Sunday, December 13, 2009

The Christmas Pantomime -- Aladdin

The pantomime is a Christmas tradition in the UK, and this year the New Wimbledon Theatre has been publicising their production of Aladdin almost everywhere, including the ticket gates at Putney station. Eager as ever to get the authentic British experience here, we got tickets and went along.

This year there are four celebrities playing the role of the Genie: Ruby Wax, Pamela Anderson, Paul O'Grady and some woman off Eastenders. We were booked to see Pam, but due to "family commitments" we got Ruby instead.

In the end, it didn't matter much. The Genie was only on for a fraction of the show, and Ruby played it as a sarcastic, withering character who was either too cool or too busy to care about the surroundings. Thus, the show was mostly carried by the main cast: Wishy-Washy and Widow Twanky, Abanazar, and to a lesser extent Aladdin and Jasmine. There were plenty of jokes, lots of booing and hissing, and a rather out of place segment of Peking's Got Talent (we all got to sing about a worm at the bottom of the garden).

One highlight was Brian Blessed, who is famous for shouting lines. He had a microphone, but when he yelled "I can't hear you" for the third time, I'm sure they had the microphone off and his voice still filled the theatre. His appearances were formulaic -- turn up, encourage a few boos and hisses, spell out the plot (loudly) and then disappear to lightning. When you're the bad guy in the pantomime though, that's what you're there for.

Overall, the panto was quite good fun, and certainly a good way to spend an otherwise cold and dreary Sunday afternoon.

This contrasted rather nicely with Inherit the Wind, a play inspired by the Scopes trial of the 1920s. This was a much more serious play, although it had plenty of light moments. Kevin Spacey played the defence lawyer, and did a good job of an old-ish man who for some reason reminded me of Mark Twain. The eventual outcome was just as obvious as Aladdin, but the play kept our attention the whole way through. I spent a lot of the time feeling incredulous at how a town could be so closed-minded against science; but then again, the whole play was apparently a statement against the McCarthy communist-hating era that was around when the play was written.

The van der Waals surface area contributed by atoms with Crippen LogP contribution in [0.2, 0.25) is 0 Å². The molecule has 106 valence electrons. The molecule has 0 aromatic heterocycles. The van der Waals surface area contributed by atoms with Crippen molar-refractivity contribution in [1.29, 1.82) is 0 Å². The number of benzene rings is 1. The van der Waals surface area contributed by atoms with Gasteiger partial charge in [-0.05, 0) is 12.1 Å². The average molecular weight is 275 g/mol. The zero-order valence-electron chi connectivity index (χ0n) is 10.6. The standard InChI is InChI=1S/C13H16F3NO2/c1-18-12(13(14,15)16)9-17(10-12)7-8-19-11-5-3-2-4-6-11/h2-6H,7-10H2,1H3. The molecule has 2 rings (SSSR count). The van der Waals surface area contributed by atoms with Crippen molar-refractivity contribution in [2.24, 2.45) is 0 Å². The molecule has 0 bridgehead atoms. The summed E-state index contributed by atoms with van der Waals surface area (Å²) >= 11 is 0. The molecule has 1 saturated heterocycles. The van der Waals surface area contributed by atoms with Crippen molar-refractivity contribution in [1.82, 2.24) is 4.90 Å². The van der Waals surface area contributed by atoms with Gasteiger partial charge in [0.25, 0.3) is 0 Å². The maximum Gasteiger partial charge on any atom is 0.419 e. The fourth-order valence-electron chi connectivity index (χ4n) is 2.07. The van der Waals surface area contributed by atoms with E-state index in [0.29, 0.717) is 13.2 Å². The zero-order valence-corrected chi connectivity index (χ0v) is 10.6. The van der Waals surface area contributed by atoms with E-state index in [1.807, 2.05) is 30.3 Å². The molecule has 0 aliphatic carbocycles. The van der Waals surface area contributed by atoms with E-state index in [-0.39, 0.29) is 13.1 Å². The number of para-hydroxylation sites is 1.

Aladdin and Brian Blessed was certainly a contrast to Inherit the Wind and Kevin Spacey. Still, we had icecream in the interval at both.

Wednesday, December 2, 2009

Windsor Castle

Last weekend the weather was terrible, so we decided to head down to Windsor Castle. Windsor Castle is a convenient 45 minute train ride from Putney, and when we got there the weather was very atmospheric -- it was pouring down.

While we waited for the rain to stop, we had roast dinner for lunch at a pub looking up at the castle's Round Tower. It looked ominously at us through the gloom. By the time we had finished and made our way up, the rain had mostly stopped. We had the castle mostly to ourselves on account of the weather, and got to waltz past all the markers indicating that the line would take 45 minutes from this point.

The first stop was the Dolls' House. This was a gift for Queen Mary, and is essentially a miniature mansion. There are dozens of small rooms, each individually furnished, and apparently both the electricity and the plumbing work. The house was meant to be as state-of-the-art as possible in the 1920s, and one of the proud features was the vacuum cleaner tucked away in a small room.

Next, there was a temporary exhibition on King Henry VII. This wasn't nearly as exciting as the Tower of London's: there were no shiny suits of armour that you could watch grow larger and larger over the years. Instead, there were a number of portraits of people from the time, like Anne Boleyn, and interesting artifacts like a diary with her handwriting.

Once we got through this, we toured the State and Semi-State Rooms. These were all naturally very impressive, as their main job is to impress visiting dignitaries. There were millions of decorative items from Britain's former days of Empire, with swords criss-crossing up the walls, and polished helmets and guns in display cases; there were splendid bedrooms with lovely artwork, and there were over the top entertaining rooms which had been rebuilt after the fire of 1992.

The highlight of the interior was St George's Hall, which is where State dinners are held. The room is covered with miniature shields of the Knights of the Garter -- including our own Edmund Hillary -- and features blanked out shields for naughty knights that were struck off. One interesting fact: when they set the table for dinner, they use a ruler to ensure everything lines up. Otherwise it just looks a mess, apparently.

Unfortunately, you can't take any photos of the inside. But, we do have some photos of the dark and damp day outside. If you are observant, you may see Brendan and Chris in some.

Windsor Castle

Very Green Grass

All photos are available here.